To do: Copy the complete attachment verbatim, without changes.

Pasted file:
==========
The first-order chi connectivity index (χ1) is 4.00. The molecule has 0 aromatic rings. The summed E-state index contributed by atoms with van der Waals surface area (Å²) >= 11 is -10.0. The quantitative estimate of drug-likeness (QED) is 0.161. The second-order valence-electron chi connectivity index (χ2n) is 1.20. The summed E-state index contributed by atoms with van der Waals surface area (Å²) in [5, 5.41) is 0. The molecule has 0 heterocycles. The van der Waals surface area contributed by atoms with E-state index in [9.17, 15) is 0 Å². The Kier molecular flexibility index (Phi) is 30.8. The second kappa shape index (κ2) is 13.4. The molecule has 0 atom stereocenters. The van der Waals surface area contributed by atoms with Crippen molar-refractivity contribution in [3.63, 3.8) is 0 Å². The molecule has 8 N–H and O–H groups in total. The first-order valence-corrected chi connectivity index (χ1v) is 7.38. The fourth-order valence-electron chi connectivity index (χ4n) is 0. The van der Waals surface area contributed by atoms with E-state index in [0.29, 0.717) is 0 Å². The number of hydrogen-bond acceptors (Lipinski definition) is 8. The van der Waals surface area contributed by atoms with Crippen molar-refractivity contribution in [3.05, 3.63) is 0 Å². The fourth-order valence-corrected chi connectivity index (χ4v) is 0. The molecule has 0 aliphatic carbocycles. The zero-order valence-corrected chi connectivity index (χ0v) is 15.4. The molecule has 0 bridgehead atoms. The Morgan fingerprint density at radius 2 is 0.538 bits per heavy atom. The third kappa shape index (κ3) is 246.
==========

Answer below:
The first-order chi connectivity index (χ1) is 4.00. The molecule has 0 aromatic rings. The summed E-state index contributed by atoms with van der Waals surface area (Å²) >= 11 is -10.0. The quantitative estimate of drug-likeness (QED) is 0.161. The second-order valence-electron chi connectivity index (χ2n) is 1.20. The summed E-state index contributed by atoms with van der Waals surface area (Å²) in [5, 5.41) is 0. The molecule has 0 heterocycles. The van der Waals surface area contributed by atoms with E-state index in [9.17, 15) is 0 Å². The Kier molecular flexibility index (Phi) is 30.8. The second kappa shape index (κ2) is 13.4. The molecule has 0 atom stereocenters. The van der Waals surface area contributed by atoms with Crippen molar-refractivity contribution in [3.63, 3.8) is 0 Å². The molecule has 8 N–H and O–H groups in total. The first-order valence-corrected chi connectivity index (χ1v) is 7.38. The fourth-order valence-electron chi connectivity index (χ4n) is 0. The van der Waals surface area contributed by atoms with E-state index in [0.29, 0.717) is 0 Å². The number of hydrogen-bond acceptors (Lipinski definition) is 8. The van der Waals surface area contributed by atoms with Crippen molar-refractivity contribution in [3.05, 3.63) is 0 Å². The fourth-order valence-corrected chi connectivity index (χ4v) is 0. The molecule has 0 aliphatic carbocycles. The zero-order valence-corrected chi connectivity index (χ0v) is 15.4. The molecule has 0 bridgehead atoms. The Morgan fingerprint density at radius 2 is 0.538 bits per heavy atom. The third kappa shape index (κ3) is 246.